Mississippi has one of the highest rates of highway traffic deaths in the country.
It has been hit with more than a dozen lawsuits over the years, and it is the only state with a mandatory minimum of five years in prison for those convicted of driving while intoxicated.
A bill introduced this year by Rep. Dan McLeod would increase penalties for repeat DWI offenders and require people convicted of DUIs to undergo mental health evaluations.
“The most egregious drivers in this state have the highest accident rates and the highest injuries,” McLeod said.
“There’s no excuse for this.”
The bill has received broad bipartisan support in the Mississippi House, but some members have said they’re not ready to support it just yet.
In the meantime, Gov.
Phil Bryant has been pushing the state’s Department of Transportation to work more closely with local agencies to develop a statewide approach.
The DOT has not made any decisions about any new measures.
Mississippi was one of 13 states that passed laws last year that mandated mandatory minimum sentences for drivers who drink and drive.
The state’s law went into effect Jan. 1, and the majority of the counties that passed the law imposed the penalties after a study found that drivers who were convicted of DWI had higher rates of car accidents and serious injuries.
According to a recent report from the Center for Public Integrity, the Mississippi DWI conviction rate is the second highest in the nation.
And that number is likely higher, because it includes all cases in which the driver is not charged with a crime.
The DWI bill was introduced in April by McLeod, who has made several visits to the Mississippi Department of Highway Safety and Motor Vehicles to urge the department to take a more proactive approach.
McLeod has been outspoken in his criticism of the state Department of Public Safety and has called for its leaders to resign.
“What the DSP is doing is not just failing to provide effective and timely information to the public, it’s failing to properly train their drivers,” McLeods spokesman Chris Moore said in a statement.
“In my opinion, they’re doing the exact opposite.”
The state has been under the microscope since a new study released in February found that some drivers were still drinking and driving in the wake of the fatal crash that killed the two men.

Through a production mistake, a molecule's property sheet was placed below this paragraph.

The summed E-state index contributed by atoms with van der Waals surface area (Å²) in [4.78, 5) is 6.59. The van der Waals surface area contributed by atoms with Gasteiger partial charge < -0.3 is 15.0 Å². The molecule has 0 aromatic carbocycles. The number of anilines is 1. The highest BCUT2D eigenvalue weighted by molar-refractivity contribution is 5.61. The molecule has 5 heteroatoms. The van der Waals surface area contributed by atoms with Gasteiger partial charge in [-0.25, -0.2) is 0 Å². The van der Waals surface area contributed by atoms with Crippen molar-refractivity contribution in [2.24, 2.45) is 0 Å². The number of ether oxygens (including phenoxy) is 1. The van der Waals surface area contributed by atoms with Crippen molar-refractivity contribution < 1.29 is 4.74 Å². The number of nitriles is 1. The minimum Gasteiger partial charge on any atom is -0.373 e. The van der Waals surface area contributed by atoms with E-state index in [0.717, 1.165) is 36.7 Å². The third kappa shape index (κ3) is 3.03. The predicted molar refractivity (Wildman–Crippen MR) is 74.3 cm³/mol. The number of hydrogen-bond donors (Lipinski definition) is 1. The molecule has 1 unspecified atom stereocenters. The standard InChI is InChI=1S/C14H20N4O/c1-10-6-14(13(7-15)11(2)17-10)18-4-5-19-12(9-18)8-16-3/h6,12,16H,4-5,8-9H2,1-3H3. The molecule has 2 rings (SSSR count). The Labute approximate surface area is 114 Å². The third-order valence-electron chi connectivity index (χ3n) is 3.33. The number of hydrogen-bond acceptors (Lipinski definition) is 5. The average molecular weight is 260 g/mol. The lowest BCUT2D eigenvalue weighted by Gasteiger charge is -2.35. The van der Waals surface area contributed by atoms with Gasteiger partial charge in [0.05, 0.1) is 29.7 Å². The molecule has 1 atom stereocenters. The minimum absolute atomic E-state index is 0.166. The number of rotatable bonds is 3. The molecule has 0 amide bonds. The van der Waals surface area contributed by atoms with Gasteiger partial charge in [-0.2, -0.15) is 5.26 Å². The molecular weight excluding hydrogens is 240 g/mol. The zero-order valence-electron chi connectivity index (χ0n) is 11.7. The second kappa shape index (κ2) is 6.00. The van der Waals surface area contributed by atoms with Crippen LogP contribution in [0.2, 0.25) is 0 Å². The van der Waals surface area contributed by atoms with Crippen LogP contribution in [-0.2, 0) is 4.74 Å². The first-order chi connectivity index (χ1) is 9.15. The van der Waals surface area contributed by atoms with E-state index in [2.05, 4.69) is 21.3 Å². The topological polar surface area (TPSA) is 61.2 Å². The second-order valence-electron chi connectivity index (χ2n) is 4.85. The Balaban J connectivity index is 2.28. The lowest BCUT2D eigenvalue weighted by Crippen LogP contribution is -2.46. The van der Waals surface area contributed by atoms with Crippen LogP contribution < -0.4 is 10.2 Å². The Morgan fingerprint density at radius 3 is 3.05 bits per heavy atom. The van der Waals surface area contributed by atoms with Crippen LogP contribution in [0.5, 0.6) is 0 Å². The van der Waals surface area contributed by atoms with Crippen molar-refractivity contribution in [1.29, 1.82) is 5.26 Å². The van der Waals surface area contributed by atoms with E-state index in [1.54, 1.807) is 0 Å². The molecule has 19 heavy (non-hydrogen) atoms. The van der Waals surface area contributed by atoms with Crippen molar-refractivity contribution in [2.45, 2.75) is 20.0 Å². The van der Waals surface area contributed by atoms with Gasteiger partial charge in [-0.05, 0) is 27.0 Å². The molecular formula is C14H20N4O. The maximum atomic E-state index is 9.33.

The crash occurred on Interstate 40 near the state capitol in Hattiesburg, just days after Mississippi passed a law to toughen penalties for driving while impaired.
The report found that more than 5,000 people died on the interstate over the last 10 years.
The Mississippi Department for Highway Safety (DHS) has not released the results of the study, which found that the average driver who had a blood alcohol level of 0.17 percent or more was 10 times more likely to be involved in an accident.
“Drivers with a blood-alcohol level of .07 percent or above are three times more than drivers with a normal or less than normal blood- alcohol level, according to the study,” the report stated.
“We know that drivers with alcohol-related crashes are more likely than drivers who do not drink and are three-and-a-half times more at risk for being injured or killed in a crash.”
The study, titled Fatalities and Fatalities by Drivers Under the Influence, was released in response to a request from the Mississippi Democrat-Gazette newspaper.
It found that of the 2,300 drivers who died in the U.S. in 2016, more than 2,000 were killed by an impaired driver.
That number is nearly double the number of fatal crashes in Mississippi in 2015.
The DHS has released its first full report of the data it has gathered since the study was released.
The study was commissioned by the state to be released as a report to lawmakers, the governor, and civil rights leaders.
The department has not publicly released the data since March, but McLeod is hoping that the public will now be able to see the data.
“If you look at the number in the DSS report, they don’t have a very good picture of how many people have died,” McLewis said.
McLessee has been in a tight race to succeed Gov.
Bryant, who was appointed by President George W. Bush to fill the position.
McLeod was a key member of the GOP takeover of the House of Representatives in 2014, and he has also been outspoken about the need for a national effort to address the nation’s opioid crisis.
In his first full year in office, he signed legislation that was one step closer to his goal of expanding treatment and reducing the number who die from the drug.
In April, he introduced a bill to allow drivers with impaired driving convictions to receive drug testing.
The bill was supported by many Democrats, including McLeslie, who is running for governor in 2018.
The legislation also increased penalties for drivers convicted of DUI.
McLaurence said he believes the current administration has been too quick to focus on the